It’s called “The Hammer.”

It’s not an organic organ — — yet, anyway — but someday it might be. For now, the Hammer is a roughly seven-inch silicon dildo embedded with “two force sensors, a strip of individually addressable RGB LED’s, and an accelerometer,” linked to a custom-built, custom-programmed Arduino.

The Hammer is, as its inventor Dr. Kit Stubbs has written, “the most beautiful, glowing, rainbow penis in the world.” It is also what happens when hackers decide to get freaky: they end up breaking all the pre-existing rules and creating a new future for sex, gender, and technology.

Stubbs holds a Ph.D. in Robotics from Carnegie Mellon. After graduate school, they — their preferred pronoun — turned their technical knowledge to more titillating pursuits.

“This is not exactly what I though I’d be doing with my Ph.D. when I got it, but it’s been a lovely ride and I’m happy to be here and share it with you all,” Stubbs said during the “Hacking Sex: Toys, Tools, and Tips for Empowerment and Pleasure” panel at the Eleventh HOPE Conference, the oldest hacking convention in the United States. Stubb’s panel explored how technology can make sex, well, sexier.

The first step, before any technology gets involved, is breaking down the traditional notions of sex. The “hacker mentality,” as it were, centers on this kind of rebellion against the norm as well. In this case, the norm is that “sex” always means “penis in vagina.”

“I like to think of sex as the consensual exchange of erotic energy,” Stubbs said, paraphrasing Dr. Marty Klein, a pioneer in sex research. The way they see it, hacking sex means not focusing on the genitals participants have, and instead on how they can create an enjoyable experience for both parties that doesn’t discriminate on gender, sexuality, physical characteristics, or disabilities. Basically, Stubbs thinks sex is for everyone.

Stubbs was assigned female at birth, but in the past year, they have come to identify as non-binary (i.e., not identifying with the system of male and female genders), using neutral pronouns like “they” and “them,” rather than gendered ones like he or she. They also identify as pansexual. “Basically, I’m attracted to humans,” the say.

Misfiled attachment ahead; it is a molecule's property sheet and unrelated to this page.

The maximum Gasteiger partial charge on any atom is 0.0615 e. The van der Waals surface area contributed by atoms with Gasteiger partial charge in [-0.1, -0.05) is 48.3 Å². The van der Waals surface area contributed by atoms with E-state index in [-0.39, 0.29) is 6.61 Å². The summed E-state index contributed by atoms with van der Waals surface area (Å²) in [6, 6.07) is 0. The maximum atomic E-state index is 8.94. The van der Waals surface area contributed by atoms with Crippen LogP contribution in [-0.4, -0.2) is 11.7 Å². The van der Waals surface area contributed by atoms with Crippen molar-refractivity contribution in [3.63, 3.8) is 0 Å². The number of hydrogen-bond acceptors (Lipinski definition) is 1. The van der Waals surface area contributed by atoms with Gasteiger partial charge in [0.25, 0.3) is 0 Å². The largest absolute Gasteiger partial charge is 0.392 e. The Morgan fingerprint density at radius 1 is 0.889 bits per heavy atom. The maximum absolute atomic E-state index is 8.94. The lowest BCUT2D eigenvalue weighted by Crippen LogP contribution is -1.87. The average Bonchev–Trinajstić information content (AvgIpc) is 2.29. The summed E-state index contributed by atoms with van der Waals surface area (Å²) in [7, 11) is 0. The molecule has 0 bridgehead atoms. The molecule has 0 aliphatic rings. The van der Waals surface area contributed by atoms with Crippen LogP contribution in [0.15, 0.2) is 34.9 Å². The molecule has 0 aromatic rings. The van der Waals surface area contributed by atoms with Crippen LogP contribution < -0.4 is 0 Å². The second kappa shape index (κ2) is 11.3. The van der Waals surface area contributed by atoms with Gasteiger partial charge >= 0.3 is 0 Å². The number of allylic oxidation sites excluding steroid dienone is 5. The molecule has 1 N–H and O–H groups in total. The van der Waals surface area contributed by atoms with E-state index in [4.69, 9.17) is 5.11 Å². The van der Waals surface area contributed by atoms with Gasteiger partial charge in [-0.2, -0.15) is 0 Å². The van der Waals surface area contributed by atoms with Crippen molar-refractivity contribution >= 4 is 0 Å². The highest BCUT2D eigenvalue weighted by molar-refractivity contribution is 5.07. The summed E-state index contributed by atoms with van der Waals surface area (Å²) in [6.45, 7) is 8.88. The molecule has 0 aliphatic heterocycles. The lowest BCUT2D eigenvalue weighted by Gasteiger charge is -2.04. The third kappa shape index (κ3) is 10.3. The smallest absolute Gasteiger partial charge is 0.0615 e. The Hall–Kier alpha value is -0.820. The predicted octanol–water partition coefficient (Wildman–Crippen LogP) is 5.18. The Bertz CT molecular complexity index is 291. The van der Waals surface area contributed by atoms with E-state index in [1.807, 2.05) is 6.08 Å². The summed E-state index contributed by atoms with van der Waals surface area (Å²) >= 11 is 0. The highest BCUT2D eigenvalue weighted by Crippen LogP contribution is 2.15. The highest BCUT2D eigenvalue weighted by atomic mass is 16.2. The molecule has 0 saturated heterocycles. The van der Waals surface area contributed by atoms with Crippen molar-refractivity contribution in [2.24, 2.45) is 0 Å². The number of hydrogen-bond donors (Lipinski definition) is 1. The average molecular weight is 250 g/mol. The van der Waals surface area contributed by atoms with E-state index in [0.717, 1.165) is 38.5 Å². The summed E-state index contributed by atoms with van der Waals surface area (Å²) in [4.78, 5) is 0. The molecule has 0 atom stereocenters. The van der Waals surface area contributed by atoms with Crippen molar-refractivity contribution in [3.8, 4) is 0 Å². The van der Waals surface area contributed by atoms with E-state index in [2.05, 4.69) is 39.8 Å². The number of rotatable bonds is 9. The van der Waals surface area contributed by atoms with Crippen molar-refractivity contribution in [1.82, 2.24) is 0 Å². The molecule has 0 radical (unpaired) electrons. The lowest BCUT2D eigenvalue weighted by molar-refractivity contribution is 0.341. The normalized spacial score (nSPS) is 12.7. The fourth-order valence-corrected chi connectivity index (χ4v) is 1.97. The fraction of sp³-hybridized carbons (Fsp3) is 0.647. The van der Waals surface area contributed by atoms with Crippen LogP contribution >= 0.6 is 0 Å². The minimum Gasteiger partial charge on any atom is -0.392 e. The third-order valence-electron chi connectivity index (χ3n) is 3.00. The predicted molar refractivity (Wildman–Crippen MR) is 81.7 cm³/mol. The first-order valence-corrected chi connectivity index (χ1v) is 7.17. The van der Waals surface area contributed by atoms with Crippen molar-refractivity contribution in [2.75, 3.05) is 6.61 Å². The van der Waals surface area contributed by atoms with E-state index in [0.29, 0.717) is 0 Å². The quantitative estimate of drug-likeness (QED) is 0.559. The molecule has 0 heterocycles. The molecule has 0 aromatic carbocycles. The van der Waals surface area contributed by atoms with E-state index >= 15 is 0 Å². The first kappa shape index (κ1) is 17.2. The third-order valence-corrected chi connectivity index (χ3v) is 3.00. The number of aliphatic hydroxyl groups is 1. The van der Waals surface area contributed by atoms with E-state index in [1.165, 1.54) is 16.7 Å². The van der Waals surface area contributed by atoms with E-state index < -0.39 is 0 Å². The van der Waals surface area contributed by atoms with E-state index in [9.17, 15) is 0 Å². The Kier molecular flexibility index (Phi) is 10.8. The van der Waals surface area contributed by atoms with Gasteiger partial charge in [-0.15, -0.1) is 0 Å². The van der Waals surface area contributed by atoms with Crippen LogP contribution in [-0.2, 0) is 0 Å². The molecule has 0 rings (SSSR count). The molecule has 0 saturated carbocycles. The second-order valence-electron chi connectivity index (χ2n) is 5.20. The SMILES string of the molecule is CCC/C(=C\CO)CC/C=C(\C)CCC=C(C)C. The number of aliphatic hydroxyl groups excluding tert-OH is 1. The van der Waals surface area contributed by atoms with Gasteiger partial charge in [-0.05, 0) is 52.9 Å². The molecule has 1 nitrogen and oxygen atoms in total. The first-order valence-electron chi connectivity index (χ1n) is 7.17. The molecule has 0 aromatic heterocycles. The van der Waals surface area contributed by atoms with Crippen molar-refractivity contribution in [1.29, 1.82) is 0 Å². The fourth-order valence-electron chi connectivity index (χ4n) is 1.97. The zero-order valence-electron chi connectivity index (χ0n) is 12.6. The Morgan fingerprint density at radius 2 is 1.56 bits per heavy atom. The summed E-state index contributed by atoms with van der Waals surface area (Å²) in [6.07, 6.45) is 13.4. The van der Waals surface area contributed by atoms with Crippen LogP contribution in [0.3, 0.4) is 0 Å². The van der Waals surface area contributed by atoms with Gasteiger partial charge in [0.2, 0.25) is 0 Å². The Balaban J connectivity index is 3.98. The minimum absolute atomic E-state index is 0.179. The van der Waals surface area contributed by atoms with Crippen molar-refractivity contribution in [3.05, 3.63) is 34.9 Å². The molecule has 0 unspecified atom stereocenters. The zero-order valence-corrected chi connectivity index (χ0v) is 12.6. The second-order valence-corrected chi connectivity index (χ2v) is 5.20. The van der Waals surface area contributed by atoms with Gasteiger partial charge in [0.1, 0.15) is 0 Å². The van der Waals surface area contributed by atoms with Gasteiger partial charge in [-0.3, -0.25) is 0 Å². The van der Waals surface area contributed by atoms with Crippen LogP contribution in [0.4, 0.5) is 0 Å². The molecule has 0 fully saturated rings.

Hackers like Stubbs didn’t invent the concepts of gender fluidity or complex sexuality, but, in many cases, they’re starting to create hardware that brings those concepts into physical space. Stubbs started with crowd-funded sex toys, like DameProducts’s EVA toy, and several other toys meant to increase accessibility and technological empowerment during sex. The problem that many of these future-dildos and devices face, however, is patent trolls. The “Teledildonics” industry is fraught with patent disputes, as shell companies file generalized patents to ensnare legitimate inventors into costly lawsuits when they create new tech.

Fortunately, hackers aren’t about to let patents stop them from getting off. Stubbs explained the process behind 3D printing custom silicon sex toys, the same way they created the Hammer. Here they are demonstrating the Hammer at Burning Man in 2013 (try about 12 minutes in for the lightshow).

Like many HOPE attendees, Stubbs is also a giant nerd (in the best sense of the word), so if you’ve ever wondered what a 3D-printed silicon sparkly dildo with a TARDIS embedded in it looks like, now you know:

And, yes, these things do need to be tested. Stubbs says they’ve experimented with the Hammer just a few times before (as it’s still a prototype, and not the most ergonomic right now). The effect, they said, is something like “if you’ve ever put your finger over a flashlight — that, but with a flashlight-dildo in my pussy.”

“Sex always seems like such a serious subject — like, nooo! Sex is silly, sex is sometimes messy, sex is fun! It’s okay to laugh!” Stubbs says, holding up the Hammer as the LED lights danced up and down the silicon shaft. “It’s almost hypnotic. It’s like a staring into a campfire sometimes.”

But outside the flashy (literally) dildos, hacking sex is just as much about people’s attitudes and approach to gettin’ busy as it is about the technology.

Stubbs’s latest project is the Effing Foundation for Sex-Positivity, a non-profit organization that wants to “reduce sexual shame” and normalize the healthy pursuit of recreational sex by sponsoring sex-positive artists and educators. The end goal, Stubbs says, is creating technology that can help partners and individuals to get off however they feel most comfortable. In other words, Stubbs wasn’t joking about the cybernetic cock — at some point, technology might make it possible for people to augment or change their genitals to best serve their sexual desires.

Until then, there’s the Hammer.

Photos via Getty Images / Sean Gallup